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Law Office of Karen J. Sloat, APC Over 100 Years of Combined Litigation Experience

What Employees Should Know About Sexual Harassment In The Workplace


Employees in Southern California have a right to work without being subjected to sexual harassment on the job. When an employee does have concerns about sexual harassment at work, it is important to seek advice from a Riverside County employment law attorney who can help. At the Law Office of Karen J. Sloat, APC, we are committed to serving employees who are facing sexual harassment and other forms of employment discrimination, and we want to provide you with more information about sexual harassment at your workplace.

Sexual Harassment is an Unlawful Form of Sex Discrimination Under Federal and State Law

 Both California state law and federal law prohibit sexual harassment as a form of unlawful sex discrimination. According to the California Department of Fair Employment and Housing (DFEH), now within the Civil Rights Department, “sexual harassment is a form of discrimination based on sex/gender (including pregnancy, childbirth, or related medical conditions), gender identity, gender expression, or sexual orientation.” The U.S. Equal Employment Opportunity Commission (EEOC) explains that sexual harassment, as a form of sex discrimination, violates Title VII of the Civil Rights Act of 1964.

Employees who are subject to or impacted by sexual harassment may be able to file a claim under state or federal law.

Two Forms of Sexual Harassment Can Occur in the Workplace 

Sexual harassment can take two different forms:

  • Quid pro quo harassment, which means “this for that,” and occurs when a condition of a person’s continued employment, promotion, or other work benefit requires that person to submit to sexual advances; and
  • Hostile work environment, which occurs when harassment on the basis of sex (which may or may not be of a sexual nature) is severe or pervasive in the workplace.

It is important to know that an employee can file a hostile work environment claim for sexual harassment even if that employee is not the target of the harassment but is impacted by it.

Sexual Harassment Can Include a Wide Variety of Behavior and Language 

There is no single example of what sexual harassment looks like in the workplace because it can include so many different types of behavior and language. The following are a handful of examples:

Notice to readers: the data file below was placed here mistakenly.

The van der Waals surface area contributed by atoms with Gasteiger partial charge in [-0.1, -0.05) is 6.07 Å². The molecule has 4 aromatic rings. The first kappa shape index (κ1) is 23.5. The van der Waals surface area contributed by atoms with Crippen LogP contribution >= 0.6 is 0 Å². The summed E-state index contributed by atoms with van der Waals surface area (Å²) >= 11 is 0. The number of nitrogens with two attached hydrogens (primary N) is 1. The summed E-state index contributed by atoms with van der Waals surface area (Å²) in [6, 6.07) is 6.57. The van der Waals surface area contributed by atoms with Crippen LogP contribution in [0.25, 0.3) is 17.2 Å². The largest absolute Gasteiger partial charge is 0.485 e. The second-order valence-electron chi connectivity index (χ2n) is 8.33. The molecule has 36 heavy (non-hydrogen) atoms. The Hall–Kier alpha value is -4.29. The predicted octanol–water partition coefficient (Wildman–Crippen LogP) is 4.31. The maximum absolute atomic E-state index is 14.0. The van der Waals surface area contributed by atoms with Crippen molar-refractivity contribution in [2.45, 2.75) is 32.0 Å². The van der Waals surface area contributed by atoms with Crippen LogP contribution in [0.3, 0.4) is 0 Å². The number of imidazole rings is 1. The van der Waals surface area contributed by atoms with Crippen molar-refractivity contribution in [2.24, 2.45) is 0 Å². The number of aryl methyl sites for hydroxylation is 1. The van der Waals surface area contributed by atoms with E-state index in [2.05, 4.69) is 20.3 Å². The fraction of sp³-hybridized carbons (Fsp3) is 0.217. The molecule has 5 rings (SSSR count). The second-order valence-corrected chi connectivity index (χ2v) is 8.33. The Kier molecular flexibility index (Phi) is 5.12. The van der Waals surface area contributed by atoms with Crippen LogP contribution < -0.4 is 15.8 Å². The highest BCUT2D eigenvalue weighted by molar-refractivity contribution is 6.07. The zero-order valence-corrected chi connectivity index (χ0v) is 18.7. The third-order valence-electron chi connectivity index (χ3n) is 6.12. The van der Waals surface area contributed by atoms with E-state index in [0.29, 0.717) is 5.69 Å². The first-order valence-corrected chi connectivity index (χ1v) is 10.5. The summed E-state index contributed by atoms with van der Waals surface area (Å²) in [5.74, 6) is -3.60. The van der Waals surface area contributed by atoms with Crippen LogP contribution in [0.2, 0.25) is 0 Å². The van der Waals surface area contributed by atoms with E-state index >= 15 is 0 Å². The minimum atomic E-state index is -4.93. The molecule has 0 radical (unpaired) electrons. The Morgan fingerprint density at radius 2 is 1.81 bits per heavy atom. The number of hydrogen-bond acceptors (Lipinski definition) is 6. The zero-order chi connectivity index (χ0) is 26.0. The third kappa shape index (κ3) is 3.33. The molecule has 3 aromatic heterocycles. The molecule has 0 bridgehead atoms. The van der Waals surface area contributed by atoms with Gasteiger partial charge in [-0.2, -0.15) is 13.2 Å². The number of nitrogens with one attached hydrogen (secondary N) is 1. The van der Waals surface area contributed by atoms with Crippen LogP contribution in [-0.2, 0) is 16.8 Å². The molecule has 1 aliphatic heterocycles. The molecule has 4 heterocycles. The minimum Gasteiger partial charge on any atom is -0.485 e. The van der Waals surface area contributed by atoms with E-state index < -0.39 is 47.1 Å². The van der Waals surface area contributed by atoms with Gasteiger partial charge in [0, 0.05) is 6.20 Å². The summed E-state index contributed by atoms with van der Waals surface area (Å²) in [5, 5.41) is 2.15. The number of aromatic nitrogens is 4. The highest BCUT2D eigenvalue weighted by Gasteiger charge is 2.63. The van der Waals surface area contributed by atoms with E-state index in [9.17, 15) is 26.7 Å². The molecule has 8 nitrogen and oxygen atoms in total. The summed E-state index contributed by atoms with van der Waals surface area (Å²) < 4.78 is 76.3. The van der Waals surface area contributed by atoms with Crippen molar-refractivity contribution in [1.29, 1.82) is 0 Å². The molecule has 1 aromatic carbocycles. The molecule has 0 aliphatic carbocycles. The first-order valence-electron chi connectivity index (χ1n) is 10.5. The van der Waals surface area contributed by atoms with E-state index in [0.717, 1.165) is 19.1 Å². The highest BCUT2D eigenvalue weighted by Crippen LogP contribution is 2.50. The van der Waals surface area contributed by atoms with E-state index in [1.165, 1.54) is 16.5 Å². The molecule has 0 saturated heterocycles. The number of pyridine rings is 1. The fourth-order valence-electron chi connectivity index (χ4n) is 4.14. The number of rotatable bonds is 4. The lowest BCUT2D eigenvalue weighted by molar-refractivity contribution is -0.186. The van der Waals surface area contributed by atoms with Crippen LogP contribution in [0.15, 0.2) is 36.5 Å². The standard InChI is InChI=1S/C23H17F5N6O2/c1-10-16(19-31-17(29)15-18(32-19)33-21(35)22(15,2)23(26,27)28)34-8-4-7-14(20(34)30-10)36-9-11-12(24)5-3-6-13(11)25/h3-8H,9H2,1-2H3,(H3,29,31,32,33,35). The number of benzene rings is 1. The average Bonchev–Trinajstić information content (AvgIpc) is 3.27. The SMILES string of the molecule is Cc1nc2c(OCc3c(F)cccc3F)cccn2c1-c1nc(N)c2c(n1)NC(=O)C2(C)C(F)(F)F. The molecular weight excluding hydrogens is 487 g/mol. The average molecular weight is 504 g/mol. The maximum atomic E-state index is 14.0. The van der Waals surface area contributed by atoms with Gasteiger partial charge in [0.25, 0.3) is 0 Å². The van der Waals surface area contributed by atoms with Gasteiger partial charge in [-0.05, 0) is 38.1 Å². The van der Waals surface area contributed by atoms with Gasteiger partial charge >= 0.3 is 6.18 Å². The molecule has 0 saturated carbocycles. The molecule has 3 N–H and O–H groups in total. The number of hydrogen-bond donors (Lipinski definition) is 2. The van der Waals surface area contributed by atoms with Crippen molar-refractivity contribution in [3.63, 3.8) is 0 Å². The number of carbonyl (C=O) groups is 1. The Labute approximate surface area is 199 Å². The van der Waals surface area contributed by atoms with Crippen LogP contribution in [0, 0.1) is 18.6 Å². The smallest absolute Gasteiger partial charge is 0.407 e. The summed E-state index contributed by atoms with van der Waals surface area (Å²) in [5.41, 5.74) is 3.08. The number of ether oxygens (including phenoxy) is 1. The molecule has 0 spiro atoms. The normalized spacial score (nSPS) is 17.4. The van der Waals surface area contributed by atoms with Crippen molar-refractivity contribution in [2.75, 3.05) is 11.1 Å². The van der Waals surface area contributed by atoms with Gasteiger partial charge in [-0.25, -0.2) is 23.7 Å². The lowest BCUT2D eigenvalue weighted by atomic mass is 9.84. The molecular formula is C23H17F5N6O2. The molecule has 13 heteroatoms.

• Requiring an employee to submit to sexual advances in order to keep a job or get a promotion;
  • Making unwanted sexual advances in the physical workplace or through remote forms of work communication;
  • Unwanted physical touching;
  • Making derogatory comments about a person’s sex; or
  • Displaying sexually suggestive images.

Employers Have a Duty to Prevent and Handle Sexual Harassment 

Employers have a duty to prevent sexual harassment and, when allegations are made, to respond promptly to a complaint. If an employer fails to take steps to prevent or remedy sexual harassment in the workplace, the employer may be liable. You should know that employers can be liable even if someone other than an employee perpetrates the harassment, such as a client or customer, or a delivery worker.

Contact an Employment Law Attorney in Southern California 

Sexual harassment can have devastating effects in a work environment, impacting the employee targeted by the harassment and others around the workplace, as well. At the Law Office of Karen J. Sloat, APC, we serve clients in Riverside County, Cathedral City, Coachella, and Desert Hot Springs. If you have questions or concerns about sexual harassment and need information about filing a claim, you should contact an employment law attorney for employees at our firm who handles sexual harassment cases.


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